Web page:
jewelfox: A portrait of a female anthropomorphic fox, with a pink jewelled pendant and a cute overbite. (Default)

I've been watching the "Heroes of Awesome" play D&D. In this episode, they're camping out in the forest and are being circled by wolves.

Click here if you can't see the speciesist title card.

In previous episodes, the players (a guy, a girl, and two women) completely lacked agency or the ability to advance the plot in any way, save by kissing up to or accepting missions from NPC authority figures. And rolling a d20 over and over again until their roll doesn't suck. In this episode, we're apparently finding out that wolves like to eat elven and human adventurers who are encircling a campfire.

As soon as they realized the threat they were facing, the Chaotic-Neutral-ish Rogue asked if she ought to climb a tree. Everyone was like "NO" even though this is, of course, the most sensible thing to do.

Also, just as a minor nitpick, literally everyone at the table forgot that Eladrin don't sleep, and are aware of their surroundings during "trance." Which became relevant when the people on night watch started rolling Perception.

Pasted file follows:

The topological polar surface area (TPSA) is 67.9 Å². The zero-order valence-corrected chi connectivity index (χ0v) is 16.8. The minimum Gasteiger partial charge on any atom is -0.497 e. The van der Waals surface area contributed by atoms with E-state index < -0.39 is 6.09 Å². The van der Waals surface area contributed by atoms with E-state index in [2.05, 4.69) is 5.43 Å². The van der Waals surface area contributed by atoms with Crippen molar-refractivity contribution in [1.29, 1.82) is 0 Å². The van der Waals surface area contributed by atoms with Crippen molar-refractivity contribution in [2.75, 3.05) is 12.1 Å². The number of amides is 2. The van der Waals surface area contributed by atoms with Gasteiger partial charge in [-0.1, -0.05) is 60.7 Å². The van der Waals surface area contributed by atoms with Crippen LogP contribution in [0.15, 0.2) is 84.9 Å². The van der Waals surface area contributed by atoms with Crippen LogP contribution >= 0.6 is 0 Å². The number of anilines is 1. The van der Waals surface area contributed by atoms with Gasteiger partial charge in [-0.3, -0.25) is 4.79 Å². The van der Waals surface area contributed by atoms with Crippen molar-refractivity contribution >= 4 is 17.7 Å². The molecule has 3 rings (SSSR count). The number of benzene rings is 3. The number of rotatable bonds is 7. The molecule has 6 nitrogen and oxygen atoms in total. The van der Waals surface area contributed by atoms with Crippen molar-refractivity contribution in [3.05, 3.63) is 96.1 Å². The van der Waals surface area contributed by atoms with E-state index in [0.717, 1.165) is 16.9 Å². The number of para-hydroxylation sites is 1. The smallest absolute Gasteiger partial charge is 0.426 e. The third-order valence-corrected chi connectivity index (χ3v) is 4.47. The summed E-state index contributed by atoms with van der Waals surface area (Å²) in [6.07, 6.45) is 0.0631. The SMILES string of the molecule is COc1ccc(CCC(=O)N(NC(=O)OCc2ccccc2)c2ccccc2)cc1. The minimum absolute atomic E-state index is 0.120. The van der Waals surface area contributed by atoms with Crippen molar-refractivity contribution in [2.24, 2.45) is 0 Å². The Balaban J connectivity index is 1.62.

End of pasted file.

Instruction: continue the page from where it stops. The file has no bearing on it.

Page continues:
Can the wolves possibly survive their encounter with heavily-armed adventurers?! Maybe we'll keep watching and let you all know. >_>; I have to say, though, these campaign videos are really making me appreciate Fate and Dungeon World.


We actually DMed an encounter with wolves, once, in D&D 4e, the same system these people are using. A Revenant (sapient zombie) player character woke up from death to find one chewing on her foot.

The wolves freaked out when the "carrion" fought back. Then she and another player character (who happened to show up just then) started dealing damage to them and doing flashy spellcasting-type stuff, and they bolted back into the woods.

No one was killed on either side (although one of the people involved was already dead).

jewelfox: A portrait of a female anthropomorphic fox, with a pink jewelled pendant and a cute overbite. (Default)

Content note: Subtitled swear words, talk about sex, and child rape.